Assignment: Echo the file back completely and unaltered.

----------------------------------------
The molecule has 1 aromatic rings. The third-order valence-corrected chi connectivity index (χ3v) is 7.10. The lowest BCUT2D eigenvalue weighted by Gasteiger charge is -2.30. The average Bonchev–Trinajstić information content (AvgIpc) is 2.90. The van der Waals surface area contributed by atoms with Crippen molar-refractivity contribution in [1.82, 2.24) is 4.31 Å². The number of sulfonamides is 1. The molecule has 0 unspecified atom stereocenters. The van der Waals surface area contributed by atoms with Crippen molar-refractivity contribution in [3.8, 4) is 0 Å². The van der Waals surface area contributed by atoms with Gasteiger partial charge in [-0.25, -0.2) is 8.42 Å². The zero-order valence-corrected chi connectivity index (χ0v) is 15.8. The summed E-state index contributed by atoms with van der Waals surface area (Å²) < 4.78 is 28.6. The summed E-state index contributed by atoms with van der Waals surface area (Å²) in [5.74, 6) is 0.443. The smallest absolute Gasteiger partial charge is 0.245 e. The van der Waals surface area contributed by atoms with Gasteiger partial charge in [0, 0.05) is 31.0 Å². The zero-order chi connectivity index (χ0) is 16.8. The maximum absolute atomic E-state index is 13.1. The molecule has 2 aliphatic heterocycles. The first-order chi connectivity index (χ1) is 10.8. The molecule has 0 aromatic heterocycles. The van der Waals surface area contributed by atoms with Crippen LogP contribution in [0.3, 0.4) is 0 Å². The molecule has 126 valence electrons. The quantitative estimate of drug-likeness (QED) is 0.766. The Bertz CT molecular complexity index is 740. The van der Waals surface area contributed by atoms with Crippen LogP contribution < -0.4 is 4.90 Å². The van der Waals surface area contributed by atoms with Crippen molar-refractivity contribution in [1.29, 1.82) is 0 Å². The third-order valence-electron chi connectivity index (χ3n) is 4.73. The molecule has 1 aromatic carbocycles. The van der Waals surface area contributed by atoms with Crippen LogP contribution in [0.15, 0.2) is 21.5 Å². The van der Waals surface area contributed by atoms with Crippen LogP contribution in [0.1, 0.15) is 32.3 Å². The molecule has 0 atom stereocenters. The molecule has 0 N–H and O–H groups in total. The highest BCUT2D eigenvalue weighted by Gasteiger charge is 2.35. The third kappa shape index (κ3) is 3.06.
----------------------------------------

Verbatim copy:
The molecule has 1 aromatic rings. The third-order valence-corrected chi connectivity index (χ3v) is 7.10. The lowest BCUT2D eigenvalue weighted by Gasteiger charge is -2.30. The average Bonchev–Trinajstić information content (AvgIpc) is 2.90. The van der Waals surface area contributed by atoms with Crippen molar-refractivity contribution in [1.82, 2.24) is 4.31 Å². The number of sulfonamides is 1. The molecule has 0 unspecified atom stereocenters. The van der Waals surface area contributed by atoms with Crippen molar-refractivity contribution in [3.8, 4) is 0 Å². The van der Waals surface area contributed by atoms with Gasteiger partial charge in [-0.25, -0.2) is 8.42 Å². The zero-order valence-corrected chi connectivity index (χ0v) is 15.8. The summed E-state index contributed by atoms with van der Waals surface area (Å²) < 4.78 is 28.6. The summed E-state index contributed by atoms with van der Waals surface area (Å²) in [5.74, 6) is 0.443. The smallest absolute Gasteiger partial charge is 0.245 e. The van der Waals surface area contributed by atoms with Gasteiger partial charge in [0, 0.05) is 31.0 Å². The zero-order chi connectivity index (χ0) is 16.8. The maximum absolute atomic E-state index is 13.1. The molecule has 2 aliphatic heterocycles. The first-order chi connectivity index (χ1) is 10.8. The molecule has 0 aromatic heterocycles. The van der Waals surface area contributed by atoms with Crippen LogP contribution in [0.3, 0.4) is 0 Å². The molecule has 126 valence electrons. The quantitative estimate of drug-likeness (QED) is 0.766. The Bertz CT molecular complexity index is 740. The van der Waals surface area contributed by atoms with Crippen LogP contribution < -0.4 is 4.90 Å². The van der Waals surface area contributed by atoms with Crippen molar-refractivity contribution in [1.29, 1.82) is 0 Å². The third-order valence-electron chi connectivity index (χ3n) is 4.73. The molecule has 1 aromatic carbocycles. The van der Waals surface area contributed by atoms with Crippen LogP contribution in [0.15, 0.2) is 21.5 Å². The van der Waals surface area contributed by atoms with Crippen LogP contribution in [0.1, 0.15) is 32.3 Å². The molecule has 0 atom stereocenters. The molecule has 0 N–H and O–H groups in total. The highest BCUT2D eigenvalue weighted by Gasteiger charge is 2.35. The third kappa shape index (κ3) is 3.06.